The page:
The Maryknoll Office for Global Concerns joins over 40 U.S.-based faith, human rights, foreign policy, humanitarian, immigrant rights and border-based civil society organizations in a statement to express deep concern over the Trump Administration’s latest actions on Central America including the wholesale cutoffs of assistance to Guatemala, Honduras, and El Salvador.
The history of Maryknoll in Latin America is rich and deep. Our commitment to the promotion of social justice and peace in the region cost several of our missioners their lives during the years of oppression, including Fr. Bill Woods, MM in Guatemala (1976), and Sisters Ita Ford, MM, Maura Clarke, MM and Carla Piete, MM in El Salvador in 1980. Some, like Fr. Miguel D’Escoto in Nicaragua, have served in public roles in support of those who live in poverty. Countless others have accompanied the Central American people in their daily struggles for survival, for social justice, for an end to the violence that destroys their communities; for new life.
Among the particular concerns of Maryknoll in Latin America are poverty, its causes and consequences; migration and refugees; health care, especially holistic care that includes good nutrition and preventative care; access to essential medicines for treatable or curable illness; HIV and AIDS; the rights and dignity of women and children; the response of authorities to the growth in gang violence; mining concessions; just trade agreements; debt cancellation; small and subsistence farming and other work accessible to people who are poor; and environmental destruction.
The Maryknoll Office for Global Concerns condemns President Trump's emergency declaration and calls on Congress to enact immigration policies that protect human rights.
As the leadership of the Maryknoll Sisters, Maryknoll Fathers and Brothers and the Maryknoll Lay Missioners, we denounce the cruel and immoral “zero-tolerance” immigration policy enacted by the Trump Administration which has resulted in the separation of over 2,300 children from their parents, the criminal prosecution of anyone who crosses the U.S.-Mexico border illegally, and severe restrictions on asylum applications.
Articles, alerts, events
On March 19, Guatemala's former president Efraín Ríos Montt and José Mauricio Rodríguez Sánchez are going to trial on charges of genocide and crimes against humanity for massacres committed against indigenous civilians in Guatemala's Ixil triangle.
Over the past year, Honduran indigenous and peasant people have been caught between the land grabbers and the "war on drugs."
On January 28, 2013 a Guatemalan judge ruled that former head of state Efrain Rios Montt would be tried for genocide in a domestic court.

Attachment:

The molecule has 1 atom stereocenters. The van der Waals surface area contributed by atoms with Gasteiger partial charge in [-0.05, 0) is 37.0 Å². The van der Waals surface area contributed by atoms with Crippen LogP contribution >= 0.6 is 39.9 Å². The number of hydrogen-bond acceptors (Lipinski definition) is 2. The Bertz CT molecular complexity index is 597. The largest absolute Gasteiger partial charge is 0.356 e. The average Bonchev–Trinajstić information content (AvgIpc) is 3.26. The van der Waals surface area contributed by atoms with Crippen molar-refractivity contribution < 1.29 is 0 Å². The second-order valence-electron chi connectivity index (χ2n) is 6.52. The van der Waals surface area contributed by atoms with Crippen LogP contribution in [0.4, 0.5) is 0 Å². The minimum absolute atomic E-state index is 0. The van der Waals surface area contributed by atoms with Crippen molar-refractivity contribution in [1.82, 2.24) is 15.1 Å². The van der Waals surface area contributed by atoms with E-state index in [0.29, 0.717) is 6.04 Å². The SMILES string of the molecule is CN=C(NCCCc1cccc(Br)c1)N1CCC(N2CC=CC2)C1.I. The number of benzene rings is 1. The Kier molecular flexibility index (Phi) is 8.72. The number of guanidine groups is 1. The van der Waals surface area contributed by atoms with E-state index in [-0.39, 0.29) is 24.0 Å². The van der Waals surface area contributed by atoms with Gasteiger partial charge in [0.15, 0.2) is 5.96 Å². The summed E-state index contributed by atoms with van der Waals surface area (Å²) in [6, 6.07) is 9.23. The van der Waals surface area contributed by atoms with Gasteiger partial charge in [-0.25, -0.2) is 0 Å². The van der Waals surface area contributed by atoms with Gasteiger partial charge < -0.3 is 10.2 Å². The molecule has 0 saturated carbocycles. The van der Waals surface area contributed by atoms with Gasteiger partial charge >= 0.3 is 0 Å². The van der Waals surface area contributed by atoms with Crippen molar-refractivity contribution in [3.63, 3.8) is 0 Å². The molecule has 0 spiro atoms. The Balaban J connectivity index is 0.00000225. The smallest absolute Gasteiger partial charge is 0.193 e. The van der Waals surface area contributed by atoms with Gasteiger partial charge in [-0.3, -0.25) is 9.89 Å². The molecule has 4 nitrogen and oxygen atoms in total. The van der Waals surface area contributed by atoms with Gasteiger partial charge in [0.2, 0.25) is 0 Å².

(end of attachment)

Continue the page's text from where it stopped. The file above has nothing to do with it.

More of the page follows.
Last summer, the Leadership Conference of Women Religious (LCWR), in conjunction with the SHARE Foundation, issued an invitation to religious women and all faith-based groups to participate in a delegation to El Salvador from November 29 to December 6.
The National Coalition of Environmental Networks in Honduras is calling for urgent solidarity TODAY in order to try to halt the final debate on a mining law that does not incorporate their proposals
In November the Guatemalan Bishops’ Conference issued a statement recognizing the current crises in Guatemala. Many of the points raised highlight the goals that the Maryknoll Office for Global Concerns has outlined for our Sustainable Pathways to Peace and Inclusive Security (SPPS) program work
Statement from the Bishop’s Conference of Guatemala to all sisters and brothers of faith and to all Guatemalans of good will
A scripture reflection on Our Lady of Guadalupe, written by Sr. Esther Pineda of Pax Christi USA's National Council.
The following update was provided by Maryknoll Fr. Dan McLaughlin and was published in the November-December 2012 NewsNotes.
Escalating violence and crime in Central America during the last decade and the devastating toll they take on society demand urgent attention. The following article was written by Rhegan Hyypio and published in the November-December 2012 NewsNotes
Maryknoll Lay Missioner Tim Ross in El Salvador reflects on God's answer to the cries of all those who are suffering.
The following reflection was prepared by Maryknoll Sr. Efu Nyaki, who works with women in Brazil.
Maryknoll Father Stephen Judd reflects on restoring relationships during the season of Lent.
Maryknoll Father Dennis Moorman in Brazil reflects on Jesus' call for transformation of our sinful social structures as well as ourselves.
Dwayne Fernandes, a Maryknoll Lay Missioner in El Salvador, reflects on God's call to heal a broken humanity.
Maryknoll Father Paul Masson shares a story about a parish in Bolivia that is answering God's call to be a prophetic community.
Maryknoll Sister Ann Braudis reflects on the Advent themes of darkness, light, waiting for Christ and welcoming the stranger.
Maryknoll Lay Missioner Peg Vamosy, a horticulturist by training who works with Catholic parishioners in El Salvador to improve agricultural production, writes this week's reflection.
The following reflection was prepared by Judy Coode in 2014, while working with the Maryknoll Office for Global Concerns. Ms. Coode is the coordinator of the Catholic Nonviolence Initiative, a project of Pax Christi International.
Maryknoll Father John Ruessmann writes about appreciating what each person offers in challenging situations.
Maryknoll Father Paul Masson has served as a missioner in Chile and on the U.S.-Mexico border.
Larry Parr, a Maryknoll Lay Missioner in El Salvador, reflects on the power of conversion to transform people and places broken down by violence.
Claire Stewart, a Maryknoll Lay Missioner in Sao Paulo, Brazil, reflects on saying "Yes" to God's call, as Mary did.
Maryknoll Sr. Phyllis O’Toole, who lived and worked in Nicaragua, reflects on calling out to God during times of crisis.